Introduction Introduction Chapter 5 Chapter 5
Chapter 1 Chapter 1 Chapter 6 Chapter 6
Chapter 2 Chapter 2 Notes for Indicators Notes
Chapter 3 Chapter 3 Notes for boxes Notes for boxes
Chapter 4 Chapter 4 Indicators Indicators
CHAPTER 1 Printer Friendly printer friendly version
Chapter 1 The Promise of Urban Growth

This Iceberg Is Growing

Urbanization's Second Wave: A Difference of Scale

The Future of Urban Growth: Rates, Speed
and Size

Smaller Cities: Home to Half the Urban World

Different Speeds, Different Policies

Basing Policies on Facts, not Biases

The Future of Urban Growth: Rates, Speed and Size(9)

Over the last 30 years, two patterns have gripped public and media attention: the speed of urban growth in less developed regions and the growth of mega-cities (those with 10 million or more people). Focusing on these two aspects can be misleading today.

In the first place, the real story is no longer the rapid rates of city growth but the absolute size of the increments, especially in Asia and Africa. The fact is, the overall rate of urban growth has consistently declined in most world regions (Figure 1).


Figure 1: Average Annual Rate of Change of the Urban Population, by Region, 1950-1980

Click here to enlarge image

Source: United Nations. 2006. World Urbanization Prospects: The 2005 Revision, Table A.6. New York: Population Division, Department of Economic and Social Affairs, United Nations.

In the second place, the mega-cities are still dominant, but they have not grown to the sizes once projected. Today’s mega-cities account for 4 per cent of the world’s population and 9 per cent of all urban inhabitants. This is an important slice of the urban world, but it will probably not expand quickly in the foreseeable future, as shown in Figure 2. Many of the world’s largest cities—Buenos Aires, Calcutta, Mexico City, São Paulo and Seoul—actually have more people moving out than in, and few are close to the size that doomsayers predicted for them in the 1970s.(10)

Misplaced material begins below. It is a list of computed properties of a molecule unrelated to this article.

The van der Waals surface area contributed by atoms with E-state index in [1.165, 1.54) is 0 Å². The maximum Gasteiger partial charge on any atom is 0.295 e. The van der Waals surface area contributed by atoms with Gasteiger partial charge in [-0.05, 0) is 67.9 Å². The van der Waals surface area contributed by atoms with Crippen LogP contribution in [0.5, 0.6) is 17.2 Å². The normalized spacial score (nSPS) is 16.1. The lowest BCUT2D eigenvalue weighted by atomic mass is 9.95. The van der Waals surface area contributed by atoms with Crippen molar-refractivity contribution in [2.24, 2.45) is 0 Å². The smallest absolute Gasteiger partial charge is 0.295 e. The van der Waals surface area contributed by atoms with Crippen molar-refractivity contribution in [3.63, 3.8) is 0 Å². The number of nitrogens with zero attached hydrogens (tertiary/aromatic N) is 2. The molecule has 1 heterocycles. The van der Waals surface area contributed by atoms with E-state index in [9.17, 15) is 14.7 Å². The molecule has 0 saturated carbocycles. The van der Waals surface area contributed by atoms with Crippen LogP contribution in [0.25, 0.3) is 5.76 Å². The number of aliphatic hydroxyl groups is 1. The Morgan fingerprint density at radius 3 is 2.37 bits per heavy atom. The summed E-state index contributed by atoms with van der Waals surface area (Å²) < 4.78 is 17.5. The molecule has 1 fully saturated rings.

Some large cities are still growing at a rapid rate, but this is not necessarily bad. In a globalized economy, and in regions such as East Asia, rapid growth may be a sign of success rather than a cause for apprehension.(11) To be sure, some of the mega-cities associated with poverty grew very fast over the last 30 years. But these are increasingly seen as exceptions.

Among today’s 20 mega-cities, only six grew at rates consistently above 3 per cent a year over the last 30 years. The others experienced mainly moderate or low growth. Over the next 10 years, only Dhaka and Lagos are expected to grow at rates exceeding 3 per cent a year. Six will grow at rates under 1 per cent.(12)